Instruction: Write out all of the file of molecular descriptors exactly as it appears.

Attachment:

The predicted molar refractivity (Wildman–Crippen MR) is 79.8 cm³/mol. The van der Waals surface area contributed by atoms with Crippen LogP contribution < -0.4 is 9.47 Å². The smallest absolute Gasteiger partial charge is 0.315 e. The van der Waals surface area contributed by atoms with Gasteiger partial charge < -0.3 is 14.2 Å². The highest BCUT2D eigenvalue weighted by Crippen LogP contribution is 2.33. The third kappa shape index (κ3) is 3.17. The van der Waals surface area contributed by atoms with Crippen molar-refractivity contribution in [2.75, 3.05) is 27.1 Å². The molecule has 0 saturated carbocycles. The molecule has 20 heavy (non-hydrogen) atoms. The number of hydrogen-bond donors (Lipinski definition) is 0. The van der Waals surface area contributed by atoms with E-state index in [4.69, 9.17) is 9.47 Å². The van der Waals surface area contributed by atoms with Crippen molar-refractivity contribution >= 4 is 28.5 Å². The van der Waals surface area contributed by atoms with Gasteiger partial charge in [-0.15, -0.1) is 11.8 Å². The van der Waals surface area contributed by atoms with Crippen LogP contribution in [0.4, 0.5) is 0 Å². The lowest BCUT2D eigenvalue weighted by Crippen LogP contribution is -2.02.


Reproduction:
The predicted molar refractivity (Wildman–Crippen MR) is 79.8 cm³/mol. The van der Waals surface area contributed by atoms with Crippen LogP contribution < -0.4 is 9.47 Å². The smallest absolute Gasteiger partial charge is 0.315 e. The van der Waals surface area contributed by atoms with Gasteiger partial charge < -0.3 is 14.2 Å². The highest BCUT2D eigenvalue weighted by Crippen LogP contribution is 2.33. The third kappa shape index (κ3) is 3.17. The van der Waals surface area contributed by atoms with Crippen molar-refractivity contribution in [2.75, 3.05) is 27.1 Å². The molecule has 0 saturated carbocycles. The molecule has 20 heavy (non-hydrogen) atoms. The number of hydrogen-bond donors (Lipinski definition) is 0. The van der Waals surface area contributed by atoms with E-state index in [4.69, 9.17) is 9.47 Å². The van der Waals surface area contributed by atoms with Crippen molar-refractivity contribution >= 4 is 28.5 Å². The van der Waals surface area contributed by atoms with Gasteiger partial charge in [-0.15, -0.1) is 11.8 Å². The van der Waals surface area contributed by atoms with Crippen LogP contribution in [0.4, 0.5) is 0 Å². The lowest BCUT2D eigenvalue weighted by Crippen LogP contribution is -2.02.